Lan Zhao, Ph.D.

March 15, 2013

Lan Zhao, Ph.D., is a senior research scientist at the Center for Health Research and Policy at Social & Scientific Systems, Inc. (SSS).  SSS provides technical, research, and program management support to the government and other clients for the betterment of global public health.  Dr. Zhao has more than 10 years of experience in health policy research and quantitative analysis.  Her research interests include access to care for vulnerable populations, health insurance coverage, and the impact of insurer payment policies on the delivery of services and health care expenditures.  Dr. Zhao’s most recent research has focused on the comparison of access to care among Medicaid enrollees, the privately insured and uninsured populations.  Other recent research by Dr. Zhao has examined trends in health care spending among privately insured residents in Maryland, and quality improvement in rural hospitals.  Her research has been published in Health Affairs, the American Journal of Medical Quality, and the Journal of Rural Health.

Dr. Zhao received a Ph.D. in economics from the University of Maryland with a focus on industrial organization and econometrics.  Prior to joining Social and Scientific Systems, Dr. Zhao held research and analyst positions at the World Bank, Project HOPE, and the National Opinion Research Center (NORC).

In Dr. Zhao’s HCFO-funded grant, she and her colleagues examined Medicare observation services to inform policymakers on the use of these services and their impact on beneficiaries. Observation services provide an opportunity to evaluate the condition of an outpatient and assess the need for an inpatient admission. Contrary to some beneficiaries’ assumption that they are hospital inpatients when under observation because the services are rendered in a hospital setting, observation services are considered outpatient services and are thus covered under Medicare Part B.  This may lead to higher out-of-pocket cost burden on beneficiaries than if observation services were covered under Part A. With an inpatient stay, the beneficiary is only responsible for the inpatient deductible and all prescription drugs received during the stay are covered under Part A. For OS, however, beneficiaries face Part B coinsurance and copayments for all covered services and must generally pay hospital prices for routine prescription medications—“self-administered” drugs—which are unrelated to the treatment received while under observation care.  Moreover, time spent under observation is not counted toward the 3-day prior hospitalization requirement for Skilled Nursing Facility (SNF) coverage under Medicare, thus making it more likely for a beneficiary to be liable for higher out-of-pocket cost for SNF care.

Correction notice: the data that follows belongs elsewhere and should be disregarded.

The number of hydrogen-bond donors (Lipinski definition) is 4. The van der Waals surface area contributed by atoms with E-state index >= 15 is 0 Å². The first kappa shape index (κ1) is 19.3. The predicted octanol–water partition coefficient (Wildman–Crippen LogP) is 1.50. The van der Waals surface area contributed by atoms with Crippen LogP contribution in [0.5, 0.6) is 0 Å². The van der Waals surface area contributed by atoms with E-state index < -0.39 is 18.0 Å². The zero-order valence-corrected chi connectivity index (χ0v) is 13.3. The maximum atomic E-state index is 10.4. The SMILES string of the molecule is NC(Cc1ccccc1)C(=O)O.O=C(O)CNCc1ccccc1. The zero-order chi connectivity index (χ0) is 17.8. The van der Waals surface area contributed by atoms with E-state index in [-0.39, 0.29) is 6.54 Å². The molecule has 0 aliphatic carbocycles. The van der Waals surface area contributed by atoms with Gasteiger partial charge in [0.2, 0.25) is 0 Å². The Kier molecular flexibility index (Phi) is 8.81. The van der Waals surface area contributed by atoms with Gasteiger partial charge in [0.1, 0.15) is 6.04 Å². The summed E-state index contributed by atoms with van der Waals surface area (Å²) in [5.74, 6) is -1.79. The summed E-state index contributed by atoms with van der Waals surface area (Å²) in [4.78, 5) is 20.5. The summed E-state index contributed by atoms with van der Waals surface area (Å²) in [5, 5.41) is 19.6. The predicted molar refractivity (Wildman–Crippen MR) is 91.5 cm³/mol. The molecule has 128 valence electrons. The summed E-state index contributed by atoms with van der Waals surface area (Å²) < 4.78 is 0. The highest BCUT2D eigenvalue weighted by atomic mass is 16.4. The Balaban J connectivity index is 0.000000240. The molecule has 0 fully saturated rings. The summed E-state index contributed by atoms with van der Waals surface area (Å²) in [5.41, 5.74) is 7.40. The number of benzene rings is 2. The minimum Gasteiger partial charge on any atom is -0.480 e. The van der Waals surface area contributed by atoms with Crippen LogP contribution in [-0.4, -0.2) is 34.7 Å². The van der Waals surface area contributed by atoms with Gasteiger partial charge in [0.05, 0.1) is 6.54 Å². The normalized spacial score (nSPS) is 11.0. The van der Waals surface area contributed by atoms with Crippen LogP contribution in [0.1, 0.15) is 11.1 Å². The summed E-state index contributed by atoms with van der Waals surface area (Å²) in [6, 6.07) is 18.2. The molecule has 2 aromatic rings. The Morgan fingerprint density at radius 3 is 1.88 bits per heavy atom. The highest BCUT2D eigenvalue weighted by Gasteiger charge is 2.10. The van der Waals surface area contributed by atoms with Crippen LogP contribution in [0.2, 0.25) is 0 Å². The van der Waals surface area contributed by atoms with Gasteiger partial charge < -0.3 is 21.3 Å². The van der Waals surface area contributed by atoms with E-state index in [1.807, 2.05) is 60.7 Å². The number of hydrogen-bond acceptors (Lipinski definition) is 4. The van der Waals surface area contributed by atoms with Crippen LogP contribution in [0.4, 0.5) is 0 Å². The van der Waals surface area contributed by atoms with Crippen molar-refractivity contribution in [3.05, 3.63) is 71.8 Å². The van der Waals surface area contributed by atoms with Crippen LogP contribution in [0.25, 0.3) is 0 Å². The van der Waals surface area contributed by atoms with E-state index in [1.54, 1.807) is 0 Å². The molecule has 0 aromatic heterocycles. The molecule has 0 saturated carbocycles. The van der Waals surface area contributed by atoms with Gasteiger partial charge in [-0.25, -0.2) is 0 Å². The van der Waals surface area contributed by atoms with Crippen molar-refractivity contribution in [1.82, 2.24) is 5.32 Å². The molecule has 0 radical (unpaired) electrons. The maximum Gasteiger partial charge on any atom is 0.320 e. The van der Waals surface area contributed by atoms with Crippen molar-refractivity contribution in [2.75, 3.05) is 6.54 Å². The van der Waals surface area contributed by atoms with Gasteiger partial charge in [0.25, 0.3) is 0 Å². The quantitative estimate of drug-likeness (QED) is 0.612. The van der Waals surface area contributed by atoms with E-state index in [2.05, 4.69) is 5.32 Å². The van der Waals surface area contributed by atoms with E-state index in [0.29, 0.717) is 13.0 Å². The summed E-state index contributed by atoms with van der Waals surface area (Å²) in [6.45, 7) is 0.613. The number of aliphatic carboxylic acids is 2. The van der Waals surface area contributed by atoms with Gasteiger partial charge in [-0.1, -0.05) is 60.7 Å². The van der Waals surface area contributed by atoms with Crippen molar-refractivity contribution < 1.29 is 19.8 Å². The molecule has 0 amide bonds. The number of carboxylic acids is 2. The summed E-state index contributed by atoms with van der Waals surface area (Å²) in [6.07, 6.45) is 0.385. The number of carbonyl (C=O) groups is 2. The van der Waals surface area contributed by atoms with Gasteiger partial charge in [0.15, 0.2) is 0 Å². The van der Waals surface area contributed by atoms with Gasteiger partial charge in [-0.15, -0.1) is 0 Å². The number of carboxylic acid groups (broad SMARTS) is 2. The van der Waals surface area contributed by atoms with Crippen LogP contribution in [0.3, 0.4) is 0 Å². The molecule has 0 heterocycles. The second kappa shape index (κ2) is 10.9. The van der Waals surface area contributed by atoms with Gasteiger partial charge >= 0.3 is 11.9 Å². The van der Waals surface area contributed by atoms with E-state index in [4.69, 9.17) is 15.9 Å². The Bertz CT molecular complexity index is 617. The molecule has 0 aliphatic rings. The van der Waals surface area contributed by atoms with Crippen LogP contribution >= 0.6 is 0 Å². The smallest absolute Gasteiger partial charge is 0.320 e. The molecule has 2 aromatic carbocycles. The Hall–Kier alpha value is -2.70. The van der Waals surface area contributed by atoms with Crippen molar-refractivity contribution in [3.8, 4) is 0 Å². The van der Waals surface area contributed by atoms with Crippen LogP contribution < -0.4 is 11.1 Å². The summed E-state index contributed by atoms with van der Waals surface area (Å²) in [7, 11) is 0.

Dr. Zhao and colleagues found that from 2001-2006 there was an increasing trend in the use of observation services, which often took the place of one-day inpatient stays. Some beneficiaries incur unwarranted high costs due to their stay in OS being categorized as an outpatient service, rather than an inpatient stay and subsequently failing to qualify for SNF.  Although this subset of beneficiaries represents the use of less than 10 percent of observation services, the potential for high out-of-pocket spending for these beneficiaries could be substantial under the current reimbursement structure. This work can inform legislative action to allow days spent in observation services to count toward the three-day prior inpatient stay requirement for SNF coverage, thus eliminating the threat of greater out-of-pocket spending once discharged to a SNF. For more information about Dr. Zhao and her HCFO-funded work, please visit the HCFO website.